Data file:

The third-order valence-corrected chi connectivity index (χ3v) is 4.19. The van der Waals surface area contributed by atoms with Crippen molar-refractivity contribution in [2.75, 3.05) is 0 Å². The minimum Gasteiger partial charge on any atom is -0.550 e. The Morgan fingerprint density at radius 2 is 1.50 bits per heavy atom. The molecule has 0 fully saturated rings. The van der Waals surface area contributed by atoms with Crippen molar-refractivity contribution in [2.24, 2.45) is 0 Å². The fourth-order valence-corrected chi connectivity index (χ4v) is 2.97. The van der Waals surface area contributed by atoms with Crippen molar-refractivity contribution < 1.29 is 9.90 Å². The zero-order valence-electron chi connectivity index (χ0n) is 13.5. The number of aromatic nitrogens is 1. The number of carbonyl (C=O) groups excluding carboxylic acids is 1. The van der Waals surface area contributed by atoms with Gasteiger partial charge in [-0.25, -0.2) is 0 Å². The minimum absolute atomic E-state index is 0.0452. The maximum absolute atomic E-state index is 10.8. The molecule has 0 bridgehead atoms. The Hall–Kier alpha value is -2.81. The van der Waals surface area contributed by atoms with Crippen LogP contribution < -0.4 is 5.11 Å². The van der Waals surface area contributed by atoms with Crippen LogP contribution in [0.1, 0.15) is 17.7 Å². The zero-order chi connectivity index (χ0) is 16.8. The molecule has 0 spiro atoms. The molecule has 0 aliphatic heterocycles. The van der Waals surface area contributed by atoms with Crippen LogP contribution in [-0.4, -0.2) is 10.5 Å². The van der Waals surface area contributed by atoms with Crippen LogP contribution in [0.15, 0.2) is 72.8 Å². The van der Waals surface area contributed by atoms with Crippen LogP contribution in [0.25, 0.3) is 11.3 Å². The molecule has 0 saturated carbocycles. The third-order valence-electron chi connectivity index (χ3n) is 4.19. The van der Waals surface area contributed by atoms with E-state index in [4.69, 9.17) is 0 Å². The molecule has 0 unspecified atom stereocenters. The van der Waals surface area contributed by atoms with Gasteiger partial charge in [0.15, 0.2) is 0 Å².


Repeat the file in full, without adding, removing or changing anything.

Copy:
The third-order valence-corrected chi connectivity index (χ3v) is 4.19. The van der Waals surface area contributed by atoms with Crippen molar-refractivity contribution in [2.75, 3.05) is 0 Å². The minimum Gasteiger partial charge on any atom is -0.550 e. The Morgan fingerprint density at radius 2 is 1.50 bits per heavy atom. The molecule has 0 fully saturated rings. The van der Waals surface area contributed by atoms with Crippen molar-refractivity contribution in [2.24, 2.45) is 0 Å². The fourth-order valence-corrected chi connectivity index (χ4v) is 2.97. The van der Waals surface area contributed by atoms with Crippen molar-refractivity contribution < 1.29 is 9.90 Å². The zero-order valence-electron chi connectivity index (χ0n) is 13.5. The number of aromatic nitrogens is 1. The number of carbonyl (C=O) groups excluding carboxylic acids is 1. The van der Waals surface area contributed by atoms with Gasteiger partial charge in [-0.25, -0.2) is 0 Å². The minimum absolute atomic E-state index is 0.0452. The maximum absolute atomic E-state index is 10.8. The molecule has 0 bridgehead atoms. The Hall–Kier alpha value is -2.81. The van der Waals surface area contributed by atoms with Crippen LogP contribution < -0.4 is 5.11 Å². The van der Waals surface area contributed by atoms with Crippen LogP contribution in [0.1, 0.15) is 17.7 Å². The zero-order chi connectivity index (χ0) is 16.8. The molecule has 0 spiro atoms. The molecule has 0 aliphatic heterocycles. The van der Waals surface area contributed by atoms with Crippen LogP contribution in [-0.4, -0.2) is 10.5 Å². The van der Waals surface area contributed by atoms with Crippen LogP contribution in [0.15, 0.2) is 72.8 Å². The van der Waals surface area contributed by atoms with Crippen LogP contribution in [0.25, 0.3) is 11.3 Å². The molecule has 0 saturated carbocycles. The third-order valence-electron chi connectivity index (χ3n) is 4.19. The van der Waals surface area contributed by atoms with E-state index in [4.69, 9.17) is 0 Å². The molecule has 0 unspecified atom stereocenters. The van der Waals surface area contributed by atoms with Gasteiger partial charge in [0.15, 0.2) is 0 Å².